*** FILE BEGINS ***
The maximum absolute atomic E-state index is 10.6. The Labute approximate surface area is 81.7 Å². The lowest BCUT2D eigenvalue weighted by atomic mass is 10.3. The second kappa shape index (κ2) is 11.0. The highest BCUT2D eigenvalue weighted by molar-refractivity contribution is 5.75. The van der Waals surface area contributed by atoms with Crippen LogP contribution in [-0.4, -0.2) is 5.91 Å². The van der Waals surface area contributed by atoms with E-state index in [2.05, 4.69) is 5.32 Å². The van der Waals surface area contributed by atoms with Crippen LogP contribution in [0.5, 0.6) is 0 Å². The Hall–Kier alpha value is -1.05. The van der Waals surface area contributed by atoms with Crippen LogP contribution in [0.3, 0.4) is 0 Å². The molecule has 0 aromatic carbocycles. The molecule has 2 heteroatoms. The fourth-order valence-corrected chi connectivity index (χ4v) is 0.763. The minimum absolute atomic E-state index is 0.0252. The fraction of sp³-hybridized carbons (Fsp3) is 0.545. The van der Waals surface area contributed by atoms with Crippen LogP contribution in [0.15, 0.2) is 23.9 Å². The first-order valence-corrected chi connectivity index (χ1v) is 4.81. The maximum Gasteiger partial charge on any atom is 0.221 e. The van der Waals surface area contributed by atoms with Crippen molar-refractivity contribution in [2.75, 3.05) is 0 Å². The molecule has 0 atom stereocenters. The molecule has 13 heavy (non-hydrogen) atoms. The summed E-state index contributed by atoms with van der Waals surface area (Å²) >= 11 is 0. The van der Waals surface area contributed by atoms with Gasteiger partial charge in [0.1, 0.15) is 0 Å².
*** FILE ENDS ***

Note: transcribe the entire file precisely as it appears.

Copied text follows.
The maximum absolute atomic E-state index is 10.6. The Labute approximate surface area is 81.7 Å². The lowest BCUT2D eigenvalue weighted by atomic mass is 10.3. The second kappa shape index (κ2) is 11.0. The highest BCUT2D eigenvalue weighted by molar-refractivity contribution is 5.75. The van der Waals surface area contributed by atoms with Crippen LogP contribution in [-0.4, -0.2) is 5.91 Å². The van der Waals surface area contributed by atoms with E-state index in [2.05, 4.69) is 5.32 Å². The van der Waals surface area contributed by atoms with Crippen LogP contribution in [0.5, 0.6) is 0 Å². The Hall–Kier alpha value is -1.05. The van der Waals surface area contributed by atoms with Crippen LogP contribution in [0.3, 0.4) is 0 Å². The molecule has 0 aromatic carbocycles. The molecule has 2 heteroatoms. The fourth-order valence-corrected chi connectivity index (χ4v) is 0.763. The minimum absolute atomic E-state index is 0.0252. The fraction of sp³-hybridized carbons (Fsp3) is 0.545. The van der Waals surface area contributed by atoms with Crippen LogP contribution in [0.15, 0.2) is 23.9 Å². The first-order valence-corrected chi connectivity index (χ1v) is 4.81. The maximum Gasteiger partial charge on any atom is 0.221 e. The van der Waals surface area contributed by atoms with Crippen molar-refractivity contribution in [2.75, 3.05) is 0 Å². The molecule has 0 atom stereocenters. The molecule has 13 heavy (non-hydrogen) atoms. The summed E-state index contributed by atoms with van der Waals surface area (Å²) >= 11 is 0. The van der Waals surface area contributed by atoms with Gasteiger partial charge in [0.1, 0.15) is 0 Å².